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Supercomputers, stomachs, and biofuels

Klaus Schulten. Image courtesy the University of Illinois at Urbana-Champaign, US.

The Romantic poet William Blake claimed he could see all the world in a grain of sand, but with the aid of XSEDE, Klaus Schulten can see the future of biofuels inside a cow's stomach.

Using molecular dynamics and single molecule force spectroscopy, Schulten, computational biologist at the University of Illinois at Urbana-Champaign, US modeled the bond between two cellulosomal proteins bacteria use to digest plants in cow stomachs.

Schulten and colleagues published their landmark modeling in the December 2014 issue of Nature Communications.

The strength of this protein bond is formidable when constructed by bacteria into the finger-like cellulosomes. This complex construction facilitates digestion by enzymes, and requires tremendous force to disassemble. Schulten's study measured the amount of force required to deconstruct the cellulosomes.

Funding for the study came from the NSF and the US National Institutes of Health, as well as the European Research Council and the Excellence Cluster Center for Integrated Protein Science Munich.

Schematic of selected components of the R. flavefaciens cellulosome. The complex responsible for maintaining bacterial adhesion to cellulose is highlighted in orange. Courtesy Klaus Schulten.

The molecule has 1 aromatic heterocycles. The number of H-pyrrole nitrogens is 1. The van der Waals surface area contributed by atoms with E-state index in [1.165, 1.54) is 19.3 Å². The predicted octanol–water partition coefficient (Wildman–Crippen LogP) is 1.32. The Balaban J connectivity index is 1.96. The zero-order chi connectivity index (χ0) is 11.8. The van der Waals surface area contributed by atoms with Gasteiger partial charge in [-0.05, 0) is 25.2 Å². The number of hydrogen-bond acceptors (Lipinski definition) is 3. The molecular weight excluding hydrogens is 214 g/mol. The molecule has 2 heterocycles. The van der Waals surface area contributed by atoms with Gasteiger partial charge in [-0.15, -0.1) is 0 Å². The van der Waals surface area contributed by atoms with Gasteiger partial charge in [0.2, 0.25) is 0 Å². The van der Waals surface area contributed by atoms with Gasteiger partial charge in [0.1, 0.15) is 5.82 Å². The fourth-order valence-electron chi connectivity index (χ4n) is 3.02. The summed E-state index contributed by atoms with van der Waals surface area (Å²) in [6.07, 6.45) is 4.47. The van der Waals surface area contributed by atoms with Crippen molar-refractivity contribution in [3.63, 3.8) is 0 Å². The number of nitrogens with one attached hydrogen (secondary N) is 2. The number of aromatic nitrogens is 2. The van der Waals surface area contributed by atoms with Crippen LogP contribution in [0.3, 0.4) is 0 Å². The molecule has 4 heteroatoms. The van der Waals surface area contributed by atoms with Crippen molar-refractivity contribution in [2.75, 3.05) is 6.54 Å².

"In order to engineer things, we need to harness the system and we need to view the results of modifications that the engineers are applying," Schulten says. "For that, we need a microscope that sees the chemical details and the physical characteristics - that is only available through computing."

Biofuels from grass, straw, corn stalks, and other roughage found in cow stomachs prove too costly to mass produce. However, modeling this protein bond can lead to bioengineered bacteria that can bring cheaper enzymes needed to bust the protein bond. With any luck, we'll soon be able to fill our fuel tanks with cow gut enzymes and drive to Texas.

The bimolecular bond was simulated on the Stampede supercomputer at the Texas Advanced Computing Center (TACC), US and on the Blue Waters supercomputer of the National Center for Supercomputing Applications (NCSA), US.

"The simulations are a kind of computational microscope that tells engineers what is happening," Schulten says.

See more of Dr. Schulten's computational microscope work here.

Read more about how supercomputers help solve puzzle-like bond for biofuels here.

--Lance Farrell

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